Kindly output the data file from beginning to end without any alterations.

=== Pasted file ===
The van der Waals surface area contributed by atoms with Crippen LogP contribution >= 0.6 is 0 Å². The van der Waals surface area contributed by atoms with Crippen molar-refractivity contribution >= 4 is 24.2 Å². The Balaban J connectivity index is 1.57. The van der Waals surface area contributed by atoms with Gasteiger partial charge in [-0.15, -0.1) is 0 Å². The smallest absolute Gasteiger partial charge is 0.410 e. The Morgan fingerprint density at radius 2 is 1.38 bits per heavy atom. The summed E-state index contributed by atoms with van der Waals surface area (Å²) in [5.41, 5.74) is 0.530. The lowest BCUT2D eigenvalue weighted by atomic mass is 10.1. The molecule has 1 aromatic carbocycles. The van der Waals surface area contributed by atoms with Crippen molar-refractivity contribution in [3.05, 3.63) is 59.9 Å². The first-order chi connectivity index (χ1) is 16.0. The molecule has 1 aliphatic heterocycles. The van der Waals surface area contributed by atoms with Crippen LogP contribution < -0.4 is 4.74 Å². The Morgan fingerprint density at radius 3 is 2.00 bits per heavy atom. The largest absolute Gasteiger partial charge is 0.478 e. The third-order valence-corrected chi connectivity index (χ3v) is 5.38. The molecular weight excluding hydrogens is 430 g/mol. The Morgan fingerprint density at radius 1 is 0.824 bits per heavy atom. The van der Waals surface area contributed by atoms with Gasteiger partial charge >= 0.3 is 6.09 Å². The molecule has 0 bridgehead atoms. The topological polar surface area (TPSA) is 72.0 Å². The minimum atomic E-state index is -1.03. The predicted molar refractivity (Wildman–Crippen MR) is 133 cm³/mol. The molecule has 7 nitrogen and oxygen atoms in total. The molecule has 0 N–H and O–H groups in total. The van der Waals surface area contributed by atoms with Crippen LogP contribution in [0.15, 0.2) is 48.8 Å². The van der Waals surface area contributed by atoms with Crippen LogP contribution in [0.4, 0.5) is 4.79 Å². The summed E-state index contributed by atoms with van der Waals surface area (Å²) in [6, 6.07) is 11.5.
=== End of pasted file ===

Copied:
The van der Waals surface area contributed by atoms with Crippen LogP contribution >= 0.6 is 0 Å². The van der Waals surface area contributed by atoms with Crippen molar-refractivity contribution >= 4 is 24.2 Å². The Balaban J connectivity index is 1.57. The van der Waals surface area contributed by atoms with Gasteiger partial charge in [-0.15, -0.1) is 0 Å². The smallest absolute Gasteiger partial charge is 0.410 e. The Morgan fingerprint density at radius 2 is 1.38 bits per heavy atom. The summed E-state index contributed by atoms with van der Waals surface area (Å²) in [5.41, 5.74) is 0.530. The lowest BCUT2D eigenvalue weighted by atomic mass is 10.1. The molecule has 1 aromatic carbocycles. The van der Waals surface area contributed by atoms with Crippen molar-refractivity contribution in [3.05, 3.63) is 59.9 Å². The first-order chi connectivity index (χ1) is 16.0. The molecule has 1 aliphatic heterocycles. The van der Waals surface area contributed by atoms with Crippen LogP contribution < -0.4 is 4.74 Å². The Morgan fingerprint density at radius 3 is 2.00 bits per heavy atom. The largest absolute Gasteiger partial charge is 0.478 e. The third-order valence-corrected chi connectivity index (χ3v) is 5.38. The molecular weight excluding hydrogens is 430 g/mol. The Morgan fingerprint density at radius 1 is 0.824 bits per heavy atom. The van der Waals surface area contributed by atoms with Gasteiger partial charge >= 0.3 is 6.09 Å². The molecule has 0 bridgehead atoms. The topological polar surface area (TPSA) is 72.0 Å². The minimum atomic E-state index is -1.03. The predicted molar refractivity (Wildman–Crippen MR) is 133 cm³/mol. The molecule has 7 nitrogen and oxygen atoms in total. The molecule has 0 N–H and O–H groups in total. The van der Waals surface area contributed by atoms with Crippen LogP contribution in [0.15, 0.2) is 48.8 Å². The van der Waals surface area contributed by atoms with Crippen LogP contribution in [0.4, 0.5) is 4.79 Å². The summed E-state index contributed by atoms with van der Waals surface area (Å²) in [6, 6.07) is 11.5.